If Sarah Lacy et al. find IP so reprehensible, I would ask them: are you arguing for Silicon Valley to be a place much closer to China where Internet firms can engage in mass copycatting immediately as a normal course of business? Is that what you want? Is that what your sources at Facebook, LinkedIn, Digg, and all the other great Web 2.0 companies of the future want?It's already the normal course of business for the most part. We see copying happen all the time, and history has shown that's where much of Silicon Valley's innovative nature comes from. And I have no idea what the sources at these companies want -- but in general, yes, most of the folks I know in Silicon Valley seem to prefer to compete in the marketplace. I was at a roundtable of entrepreneurs not too long ago, meeting with some federal officials, discussing patents, and the officials seemed to expect that everyone would talk about the importance of more patents. Instead, every single entrepreneur talked about how patents were a distraction and a hindrance to their business. Multiple entrepreneurs talked about how they didn't care if people copied them, because they understood their own customers better and were already ahead in the market. Jackson seems to ignore all of this.
The obvious hypocrisy between these Valley-types criticizing Yahoo! and yet whistling past the Cupertino graveyard with Apple is what’s really galling to me. If all of you are so incensed by a company protecting its IP rights, why are you not picketing in front of Tim Cook‘s house? Hasn’t Apple pursued this line of defense/offense for its business most aggressively of anyone in the Valley?Er... we've criticized Apple's patent strategy plenty and have done done so for years.
It goes back to clubbiness. One of the rules of the Valley is that no one criticizes Apple (or Google for that matter).Geez. I guess all those blog posts above don't exist. And, honestly, that's just crazy talk. I know tons of "Silicon Valley bloggers" who criticize Apple (and "Google for that matter") all the time. Just for the hell of it, since all the links above are about Apple, here are some criticizing Google too, for "that matter."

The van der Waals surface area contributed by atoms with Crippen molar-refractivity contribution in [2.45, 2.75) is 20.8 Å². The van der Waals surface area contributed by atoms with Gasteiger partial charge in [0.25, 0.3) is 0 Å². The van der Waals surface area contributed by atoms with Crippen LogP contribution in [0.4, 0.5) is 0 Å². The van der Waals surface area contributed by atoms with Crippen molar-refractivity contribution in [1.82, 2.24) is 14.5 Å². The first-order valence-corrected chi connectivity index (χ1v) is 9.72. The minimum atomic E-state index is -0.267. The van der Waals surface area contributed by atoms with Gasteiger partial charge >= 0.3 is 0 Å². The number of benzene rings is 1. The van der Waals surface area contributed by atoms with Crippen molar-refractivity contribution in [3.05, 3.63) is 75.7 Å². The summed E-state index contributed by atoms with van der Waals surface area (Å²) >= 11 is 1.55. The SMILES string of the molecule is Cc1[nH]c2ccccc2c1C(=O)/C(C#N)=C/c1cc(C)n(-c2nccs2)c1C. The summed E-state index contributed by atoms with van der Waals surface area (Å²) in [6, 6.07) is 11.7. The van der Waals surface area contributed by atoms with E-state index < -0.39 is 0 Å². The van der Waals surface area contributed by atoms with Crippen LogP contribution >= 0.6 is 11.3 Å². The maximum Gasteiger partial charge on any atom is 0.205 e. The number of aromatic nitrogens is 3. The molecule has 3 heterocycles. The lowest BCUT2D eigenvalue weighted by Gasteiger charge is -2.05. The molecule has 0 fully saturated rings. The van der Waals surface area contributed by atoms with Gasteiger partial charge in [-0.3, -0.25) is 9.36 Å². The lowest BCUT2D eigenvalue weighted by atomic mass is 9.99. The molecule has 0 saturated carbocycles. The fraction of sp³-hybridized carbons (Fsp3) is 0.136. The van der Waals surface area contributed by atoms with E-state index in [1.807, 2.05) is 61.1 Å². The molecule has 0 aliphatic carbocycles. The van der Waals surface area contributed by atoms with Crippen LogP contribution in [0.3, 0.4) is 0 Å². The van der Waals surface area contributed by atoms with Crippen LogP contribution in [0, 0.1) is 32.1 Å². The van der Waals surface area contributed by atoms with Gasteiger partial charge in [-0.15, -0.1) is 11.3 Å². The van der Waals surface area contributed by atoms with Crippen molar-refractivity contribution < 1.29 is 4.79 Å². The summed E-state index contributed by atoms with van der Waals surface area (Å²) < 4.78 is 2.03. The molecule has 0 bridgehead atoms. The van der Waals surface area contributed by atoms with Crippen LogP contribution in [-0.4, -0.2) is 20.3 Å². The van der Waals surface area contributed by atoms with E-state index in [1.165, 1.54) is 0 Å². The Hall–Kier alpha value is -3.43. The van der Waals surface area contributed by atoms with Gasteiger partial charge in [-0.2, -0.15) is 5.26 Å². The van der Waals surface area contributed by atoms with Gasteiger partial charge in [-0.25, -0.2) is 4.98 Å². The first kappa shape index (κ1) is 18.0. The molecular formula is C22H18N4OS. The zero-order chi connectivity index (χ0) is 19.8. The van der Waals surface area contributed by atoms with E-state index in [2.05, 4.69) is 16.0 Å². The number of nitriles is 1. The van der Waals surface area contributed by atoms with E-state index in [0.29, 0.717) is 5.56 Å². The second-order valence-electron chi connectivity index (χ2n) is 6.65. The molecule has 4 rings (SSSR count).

Does Jackson even read the blogs he's slamming?
And for those saying that Yahoo! caved to Wall Street pressure to launch a patent fight now against Facebook prior to its IPO, this avoids looking at some key facts. Starting in 2005, Yahoo! began to make a concerted effort to develop its patent portfolio. According to PatentVest, Yahoo! was granted 20 patents in 2002 by the US PTO, 50 in 2006, 80 in 2008, 300 in 2010, and 325 in 2011. One of the key IP lawyers at Yahoo! in 2006 left the company shortly thereafter to take a more senior job at Google doing the same thing.This is a convenient rewriting of history. While he's right that many companies in Silicon Valley started investing heavily in obtaining patents around that time, it wasn't to use them as an offensive weapon -- but as a defensive weapon against silly lawsuits from dying companies... like what we're seeing with Yahoo today.
All companies in Silicon Valley recognized this trend and began investing in protecting their IP starting in 2006. Yahoo! was one of many doing this. When Yahoo! began growing its portfolio, it was before anyone realized Facebook was going to be the size it is today. Of course, Yahoo! famously tried to buy Facebook for $1 billion in 2006 — which was seen as an outlandish number to pay at the time by the blogosphere.
Which brings us to today. Yahoo! has a case against Facebook. It might have cases against others in the future. Yahoo!’s owned by its shareholders – not the clubby bloggers of Silicon Valley.But that's the thing: this strategy never works. That's what the bloggers were saying. Because we've seen it. The companies that start suing more nimble, more successful competitors over patents, always end up failing in the long run. That's why it's a clear indicator of a company that's done innovating. Breaking out the "sue over patents" folder is a key sign of a company that knows it can't compete. Because when you can beat the competition by innovating, suing over patents is always seen as a waste of time.
Let the bloggers do what they need to do to protect their self-interests. Yahoo! will do the same.
Shareholders in Yahoo -- and Jackson admits that he is one -- may get some short term benefits, if it happens to get a chunk of cash from some company, but when a company that fits Yahoo's profile starts suing over patents, it's a clear, clear sign that it's time to short that stock. The company has given up.
And I'm still wondering when I get invited into this supposed "club."